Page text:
Designing for near-field earthquakes, using the NSCP 2001

If you are familiar with the NSCP 2001 earthquake loading provisions (ELPs), you know it is based on UBC 1997.  Some people think it is "copied" from UBC 1997, but copied "poorly."  It is not copied!  It is based on UBC 1997 but it had to be suited to "local" conditions.

Anyway some of the features of the NSCP 2001 ELPs that are in contrast with similar ones in the UBC 1997 are as follows:
  1. Near-source factors for distances less than 5 km are the same as that for a 5 km distance.  In the UBC 1997, 2 to 5 km distance would have higher near-source factors than for a 5 km distance; near-source factors for distances less than 2 km are the same as that for a 2 km distance.
  2. The definitions for seismic source types are based only on maximum magnitude.  In the UBC 1997, there are alternate criteria based on slip rate.
The two features above are intended to be used together, as the NSCP 2001 has been intended to be used as THE governing earthquake design code here in the Philippines.  Therefore, legally if you are designing here in the Philippines, you should use the NSCP 2001.

For one example building that is only 1 km away from the Valley Fault System (VFS) which is listed as Seismic Source Type A according to the NSCP 2001, the 1st mode spectral acceleration would be around 0.75g if using the NSCP 2001, the same as when the distance-to-source is 5 km.  If we used the UBC 1997, that is considering less than 2 km distance, but also considering the slip rate of the VFS listed in some literature as corresponding to Seismic Source Type B, the 1st mode spectral acceleration would also be around 0.75g.

This means that in this case wherein we have a site very near a "controversial" seismic source that is legally Type A, whereas some references suggest it is Type B, using the NSCP 2001 or the UBC 1997 should yield equivalent results.

The problem is, some structural designers trying to be "smart" and trying to suck up to their clients by "saving them money," would use the NSCP 2001 provision for near-source factors (i.e. in the case above, near-source factors equivalent to a 5 km distance) but the UBC 1997 for seismic source type definitions (i.e. in the case above, the VFS is classified as Type B).  The result is a 1st mode spectral acceleration of only around 0.56g.  This is a 25% reduction in the design seismic forces, and probably a total of around 10% to 15% reduction in structural construction costs.

Legally this should be a problem!  The designer does not fully comply with NSCP 2001 provisions!  But clients love this because a 10% savings in a $100 million project is $10 million - enough to build at least 500 low-income homes.

Clients do not know it, but they are actually owners of sub-standard buildings, at least legally.  The question is, are these buildings really sub-standard?

To answer that question, a seismic hazard analysis needs to be carried out.  Actually, a performance-based seismic structural evaluation could be carried out to further ascertain the actual building performance when the design earthquake event occurs.  The seismic hazard analysis is part of the performance-based evaluation.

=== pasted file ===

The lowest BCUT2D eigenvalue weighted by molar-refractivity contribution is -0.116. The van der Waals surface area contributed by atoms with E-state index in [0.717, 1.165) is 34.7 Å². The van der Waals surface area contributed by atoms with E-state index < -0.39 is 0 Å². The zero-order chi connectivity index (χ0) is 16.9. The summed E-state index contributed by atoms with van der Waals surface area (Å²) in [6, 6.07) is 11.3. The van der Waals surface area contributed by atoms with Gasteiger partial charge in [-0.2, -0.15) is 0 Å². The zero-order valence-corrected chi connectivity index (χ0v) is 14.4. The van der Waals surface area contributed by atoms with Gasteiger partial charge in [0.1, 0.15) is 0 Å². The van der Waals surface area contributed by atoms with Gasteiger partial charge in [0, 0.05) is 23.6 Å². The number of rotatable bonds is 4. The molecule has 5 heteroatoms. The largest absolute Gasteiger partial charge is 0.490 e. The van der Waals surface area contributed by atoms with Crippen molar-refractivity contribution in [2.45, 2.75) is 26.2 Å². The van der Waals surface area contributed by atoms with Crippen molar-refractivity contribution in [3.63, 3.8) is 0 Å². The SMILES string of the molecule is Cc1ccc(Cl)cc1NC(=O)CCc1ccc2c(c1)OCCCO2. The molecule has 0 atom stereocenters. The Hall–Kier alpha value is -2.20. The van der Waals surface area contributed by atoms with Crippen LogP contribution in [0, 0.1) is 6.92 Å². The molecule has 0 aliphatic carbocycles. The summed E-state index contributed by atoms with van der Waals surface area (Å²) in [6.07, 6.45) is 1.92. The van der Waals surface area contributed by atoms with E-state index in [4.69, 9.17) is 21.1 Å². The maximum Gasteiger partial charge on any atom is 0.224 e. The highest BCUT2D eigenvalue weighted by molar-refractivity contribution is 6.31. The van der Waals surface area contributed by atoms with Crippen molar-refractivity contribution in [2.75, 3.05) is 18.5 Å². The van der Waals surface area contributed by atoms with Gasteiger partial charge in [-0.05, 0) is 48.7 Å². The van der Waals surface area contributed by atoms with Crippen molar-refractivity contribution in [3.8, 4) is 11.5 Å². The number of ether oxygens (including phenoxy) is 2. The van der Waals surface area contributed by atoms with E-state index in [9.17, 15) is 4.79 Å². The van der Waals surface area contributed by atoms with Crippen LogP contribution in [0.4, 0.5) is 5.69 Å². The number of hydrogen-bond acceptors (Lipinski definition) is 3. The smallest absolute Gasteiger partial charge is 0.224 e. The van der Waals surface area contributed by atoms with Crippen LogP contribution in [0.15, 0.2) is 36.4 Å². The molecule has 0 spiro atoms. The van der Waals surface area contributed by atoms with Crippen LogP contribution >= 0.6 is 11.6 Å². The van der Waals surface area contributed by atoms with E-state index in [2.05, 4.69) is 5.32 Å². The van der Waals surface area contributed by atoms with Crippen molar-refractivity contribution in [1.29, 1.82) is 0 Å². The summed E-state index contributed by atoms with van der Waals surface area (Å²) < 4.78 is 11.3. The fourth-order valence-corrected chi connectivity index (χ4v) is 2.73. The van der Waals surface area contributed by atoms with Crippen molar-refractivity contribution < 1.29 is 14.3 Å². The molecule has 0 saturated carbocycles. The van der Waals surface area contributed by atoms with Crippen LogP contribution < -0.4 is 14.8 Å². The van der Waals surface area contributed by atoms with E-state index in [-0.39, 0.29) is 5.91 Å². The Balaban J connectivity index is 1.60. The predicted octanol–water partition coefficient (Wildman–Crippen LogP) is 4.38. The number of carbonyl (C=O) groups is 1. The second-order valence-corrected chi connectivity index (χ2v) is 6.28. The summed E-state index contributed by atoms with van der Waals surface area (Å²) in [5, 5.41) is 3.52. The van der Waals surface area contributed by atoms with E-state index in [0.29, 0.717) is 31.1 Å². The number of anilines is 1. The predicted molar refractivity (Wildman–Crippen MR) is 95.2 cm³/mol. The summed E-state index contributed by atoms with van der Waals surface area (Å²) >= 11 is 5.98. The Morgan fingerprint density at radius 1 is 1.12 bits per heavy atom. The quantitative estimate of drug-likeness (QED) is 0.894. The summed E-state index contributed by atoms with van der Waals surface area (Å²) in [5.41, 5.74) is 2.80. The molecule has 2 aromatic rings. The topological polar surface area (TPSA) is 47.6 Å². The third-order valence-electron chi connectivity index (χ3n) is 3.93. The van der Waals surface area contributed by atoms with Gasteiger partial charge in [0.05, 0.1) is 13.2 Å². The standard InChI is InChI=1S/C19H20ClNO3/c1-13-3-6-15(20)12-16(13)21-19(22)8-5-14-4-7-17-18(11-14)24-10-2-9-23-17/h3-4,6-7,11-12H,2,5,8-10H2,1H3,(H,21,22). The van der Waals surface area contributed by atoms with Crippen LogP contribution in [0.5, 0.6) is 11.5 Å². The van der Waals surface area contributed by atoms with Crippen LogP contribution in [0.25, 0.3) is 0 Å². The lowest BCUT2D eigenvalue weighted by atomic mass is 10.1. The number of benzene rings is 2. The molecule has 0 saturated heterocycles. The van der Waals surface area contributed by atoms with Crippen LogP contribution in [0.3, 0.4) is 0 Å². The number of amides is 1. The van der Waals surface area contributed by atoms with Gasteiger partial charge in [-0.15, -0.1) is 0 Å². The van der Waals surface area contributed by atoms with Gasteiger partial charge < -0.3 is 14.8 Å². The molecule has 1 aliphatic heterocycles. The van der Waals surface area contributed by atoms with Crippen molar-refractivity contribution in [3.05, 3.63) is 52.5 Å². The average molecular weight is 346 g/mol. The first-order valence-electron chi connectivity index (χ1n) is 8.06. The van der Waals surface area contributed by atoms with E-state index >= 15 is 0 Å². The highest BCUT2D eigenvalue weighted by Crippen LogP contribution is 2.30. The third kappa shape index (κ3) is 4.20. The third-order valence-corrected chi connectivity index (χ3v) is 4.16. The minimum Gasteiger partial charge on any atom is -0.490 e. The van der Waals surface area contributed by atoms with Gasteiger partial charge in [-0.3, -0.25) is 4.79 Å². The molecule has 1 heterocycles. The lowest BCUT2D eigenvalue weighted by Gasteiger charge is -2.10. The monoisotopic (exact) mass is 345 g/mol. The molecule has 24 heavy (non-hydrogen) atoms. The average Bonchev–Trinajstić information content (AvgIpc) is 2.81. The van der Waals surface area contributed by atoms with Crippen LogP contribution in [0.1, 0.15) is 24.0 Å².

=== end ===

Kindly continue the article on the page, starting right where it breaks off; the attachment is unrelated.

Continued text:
Alternatively, the IBC could be used as design basis.  The IBC uses spectral acceleration maps which are based on a deterministic seismic hazard analysis.  Unfortunately there are none such maps yet available for the Philippines, although a number of consultants have carried out such seismic hazard analysis for specific project sites.

There are other near-field earthquake effects that need to be accounted for, namely directivity effects, vertical accelerations, surface fault ruptures, effects of weaker but more frequent earthquakes, and collapse prevention under the maximum credible earthquake.  A properly carried out performance-based evaluation would take these into consideration.

In the end, the question is, if a seismic hazard analysis is carried out, how will the 1st mode spectral acceleration (as a design comparison point) compare with the values listed above?  Is the building safe?  Has the designer really saved the client some money, or has he only delayed the cash outflow of the client (i.e. building repair/replacement costs in the future when the design earthquake occurs)?  Performance-based design could answer this question.  Or at least using the IBC ELPs.  For the specific case above, we previously came up with a 0.42g 1st mode spectral accelaration, and approximately 0.50g with directivity effects considered - less than the 0.56g assumed by the designer.  Other effects though are not yet included here.  Anyway, the designer may have been "correct for the wrong reasons."

I guess either way, it is still a win-win for the client, if saving money is a more important concern than structural safety.  Legally though, and professionally, the designer may have been lacking.

Nonetheless this again illustrates another justification why we should move from the UBC to the IBC as basis for updating the NSCP provisions.

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